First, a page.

There is, indeed, no reason why a woman can't be both cute and smart. But that was hardly the issue facing the young girls I saw in Kansas. It was lack of knowledge, lack of access, teachers and guidance counselors who didn't know what was necessary for sci/eng careers and didn't think it was all that important anyway to steer young girls towards them, parents who were overwhelmed and didn't know about these careers or how to take the first step to get their kids on the college prep pathway let alone to a sci/eng career, young girls who were just dying for adults to invest some time and energy in caring for them and their bright minds and what they were capable of doing.

Science Cheerleaders is, at the very best, an outreach program for already-privileged girls who are already interested in science/engineering but who are afraid it will make them look like fat lesbians.

60 responses so far

Every Little Girl Wants To Be A Cheerleader

Scicurious is a cheerhater.  How awful!  Science Cheerleaders is just a new kind of role model for young girls! Boo, you negative scientists and science bloggers!  Get over it!  It works!

Let me explain it to you.  As I understand it from reading Andrea Kuszewski's post, cheerleaders are there to support the team.  They aren't on the team.  They are typically attractive, and are supposed to do stunts to draw attention of the crowd to the team, and to the larger institution.  That is definitely a great role model for drawing young girls into science!

Scene: Friday lab meeting

PI:  "Jane, what results do you have to present this week?"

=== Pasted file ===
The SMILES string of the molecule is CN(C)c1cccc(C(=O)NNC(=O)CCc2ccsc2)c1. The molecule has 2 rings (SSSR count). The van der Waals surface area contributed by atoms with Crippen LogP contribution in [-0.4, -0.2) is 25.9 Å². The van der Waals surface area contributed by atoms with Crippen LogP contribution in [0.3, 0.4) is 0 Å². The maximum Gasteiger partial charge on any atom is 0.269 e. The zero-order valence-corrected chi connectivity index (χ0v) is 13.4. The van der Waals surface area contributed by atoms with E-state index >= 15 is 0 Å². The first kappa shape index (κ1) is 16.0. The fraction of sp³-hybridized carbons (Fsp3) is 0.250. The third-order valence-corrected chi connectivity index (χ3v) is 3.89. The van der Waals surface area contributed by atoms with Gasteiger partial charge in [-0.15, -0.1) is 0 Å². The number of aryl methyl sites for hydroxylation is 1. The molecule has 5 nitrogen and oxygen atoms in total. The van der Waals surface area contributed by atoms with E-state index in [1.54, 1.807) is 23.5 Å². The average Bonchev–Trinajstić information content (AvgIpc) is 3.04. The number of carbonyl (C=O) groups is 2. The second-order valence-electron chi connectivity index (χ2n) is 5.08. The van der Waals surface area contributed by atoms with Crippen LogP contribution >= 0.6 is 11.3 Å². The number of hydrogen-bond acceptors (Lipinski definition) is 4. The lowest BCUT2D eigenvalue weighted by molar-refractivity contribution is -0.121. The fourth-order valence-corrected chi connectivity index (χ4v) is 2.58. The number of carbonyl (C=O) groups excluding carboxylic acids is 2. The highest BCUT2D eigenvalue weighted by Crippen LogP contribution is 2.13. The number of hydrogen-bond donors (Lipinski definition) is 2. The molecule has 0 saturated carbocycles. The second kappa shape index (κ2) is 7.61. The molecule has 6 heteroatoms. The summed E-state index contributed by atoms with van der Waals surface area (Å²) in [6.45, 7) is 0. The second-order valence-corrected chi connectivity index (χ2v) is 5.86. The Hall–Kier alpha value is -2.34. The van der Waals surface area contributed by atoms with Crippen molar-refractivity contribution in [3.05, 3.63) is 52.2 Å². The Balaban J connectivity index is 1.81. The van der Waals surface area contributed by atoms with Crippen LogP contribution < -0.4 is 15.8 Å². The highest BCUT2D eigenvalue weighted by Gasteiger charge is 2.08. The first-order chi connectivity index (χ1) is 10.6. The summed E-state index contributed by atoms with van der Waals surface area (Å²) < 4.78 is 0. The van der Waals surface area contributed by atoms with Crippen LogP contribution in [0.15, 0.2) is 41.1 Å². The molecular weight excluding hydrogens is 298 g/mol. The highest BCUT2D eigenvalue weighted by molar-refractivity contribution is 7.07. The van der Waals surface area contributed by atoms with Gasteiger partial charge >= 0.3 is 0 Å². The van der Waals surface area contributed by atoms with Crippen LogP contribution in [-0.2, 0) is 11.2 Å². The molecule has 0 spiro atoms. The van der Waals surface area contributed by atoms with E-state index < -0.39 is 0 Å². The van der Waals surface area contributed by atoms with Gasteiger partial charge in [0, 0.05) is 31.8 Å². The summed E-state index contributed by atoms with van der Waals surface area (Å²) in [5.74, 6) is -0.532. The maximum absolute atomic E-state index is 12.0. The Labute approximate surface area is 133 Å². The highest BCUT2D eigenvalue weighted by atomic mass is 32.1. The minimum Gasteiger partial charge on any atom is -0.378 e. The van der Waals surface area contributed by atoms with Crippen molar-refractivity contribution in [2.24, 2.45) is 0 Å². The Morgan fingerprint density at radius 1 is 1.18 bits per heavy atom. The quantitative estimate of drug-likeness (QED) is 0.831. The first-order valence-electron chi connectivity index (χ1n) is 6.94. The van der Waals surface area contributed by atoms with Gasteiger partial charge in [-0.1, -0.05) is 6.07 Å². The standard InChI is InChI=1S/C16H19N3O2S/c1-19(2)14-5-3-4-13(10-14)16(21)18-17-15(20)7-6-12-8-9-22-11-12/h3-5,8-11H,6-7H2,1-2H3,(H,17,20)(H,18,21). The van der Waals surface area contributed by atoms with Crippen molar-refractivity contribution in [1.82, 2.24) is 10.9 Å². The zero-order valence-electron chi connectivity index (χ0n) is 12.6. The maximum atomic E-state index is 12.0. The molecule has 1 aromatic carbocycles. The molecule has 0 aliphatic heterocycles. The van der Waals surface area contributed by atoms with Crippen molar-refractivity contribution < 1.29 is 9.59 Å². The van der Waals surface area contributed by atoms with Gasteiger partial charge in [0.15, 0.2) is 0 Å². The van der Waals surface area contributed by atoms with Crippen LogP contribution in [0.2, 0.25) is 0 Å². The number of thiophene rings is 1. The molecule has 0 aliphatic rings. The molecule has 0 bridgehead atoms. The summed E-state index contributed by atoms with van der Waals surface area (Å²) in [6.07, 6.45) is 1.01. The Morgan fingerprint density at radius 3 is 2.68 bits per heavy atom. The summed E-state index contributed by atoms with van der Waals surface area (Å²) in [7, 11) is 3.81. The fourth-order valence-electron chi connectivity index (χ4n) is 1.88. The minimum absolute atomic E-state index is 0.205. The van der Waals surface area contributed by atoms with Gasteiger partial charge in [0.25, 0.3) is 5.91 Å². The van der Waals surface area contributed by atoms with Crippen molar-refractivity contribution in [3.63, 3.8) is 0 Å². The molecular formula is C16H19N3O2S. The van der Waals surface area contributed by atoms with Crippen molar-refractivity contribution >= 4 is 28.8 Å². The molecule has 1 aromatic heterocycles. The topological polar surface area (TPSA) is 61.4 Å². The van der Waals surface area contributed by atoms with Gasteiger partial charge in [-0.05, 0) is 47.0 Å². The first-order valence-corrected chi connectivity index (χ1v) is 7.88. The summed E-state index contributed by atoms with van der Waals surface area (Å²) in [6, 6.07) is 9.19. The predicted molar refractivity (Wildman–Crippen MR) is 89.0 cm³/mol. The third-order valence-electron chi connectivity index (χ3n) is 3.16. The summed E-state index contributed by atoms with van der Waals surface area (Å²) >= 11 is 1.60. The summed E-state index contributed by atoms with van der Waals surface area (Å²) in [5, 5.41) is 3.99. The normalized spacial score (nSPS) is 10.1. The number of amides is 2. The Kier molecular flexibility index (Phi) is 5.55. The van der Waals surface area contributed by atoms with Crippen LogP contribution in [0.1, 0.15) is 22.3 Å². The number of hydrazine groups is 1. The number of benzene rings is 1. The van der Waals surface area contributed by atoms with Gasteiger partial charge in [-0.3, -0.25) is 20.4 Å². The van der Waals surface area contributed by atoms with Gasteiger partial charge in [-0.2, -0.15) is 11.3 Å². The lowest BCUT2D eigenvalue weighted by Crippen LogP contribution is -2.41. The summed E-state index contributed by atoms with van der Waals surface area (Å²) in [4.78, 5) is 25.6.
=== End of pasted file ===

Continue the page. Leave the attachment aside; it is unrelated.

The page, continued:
Jane: "Goooooooooo SCIENCE! "

PI:  "WTF?"

Jane:  "e to the x dy dx! e to the x dy! cosine secant tangent sine! 3.14159!"

PI: "WTFingF?"

Andrea asks, "[What is wrong with] being intelligent AND a sex object?"  And I answer, what is wrong  indeed.  If one has no problem with being a sex object in the first place, then it hardly matters if one is also intelligent. So it totally makes sense when Andrea implores

Feminists should be screaming at the top of their lungs in SUPPORT of [Science Cheerleaders]—strong, intelligent, independent, confident women who are trying to be good role models for young girls—showing them you don't have to give up your womanhood or your femininity in order to be a successful career person.

Right on!

Here's my top of the lungs scream in SUPPORT of Science Cheerleaders:

All girls love cheerleaders, unless they are (a) ugly hairy legged feminazis who can't get laid, (b) ugly hairy legged feminazi lesbian bulldyke ballcrushers, or (c) ugly sad pathetic uncoordinated wannabes who didn't make cheerleader in high school. It's a fact. Groups (a), (b), and (c) are at high risk of becoming scientists. This is unattractive and unappealing for dudes in science. Occasionally, a hot cheerleader sneaks through and becomes a scientist. In the interests of Dude Nation, it would be good if more Hot Babe Cheerleaders became scientists and focused on Looking Hot While Doing Science. In the interests of Women Who Support Dude Nation, it would be good to draw attention away from the gender non-normative aspects of doing science or engineering by emphasizing Hot Babe Cheerleaders Of Science - And You Can Be A Hot Cheerleader Sciencey Babe, Too! No ugly lesbians over here in nanotechnology, nosiree! Genomics is chockfull of pom pom waving blond bombshells in booty shorts! Rest assured, Science will not make you less of a Real Woman! Dude Nation will still want to fuck you up the ass!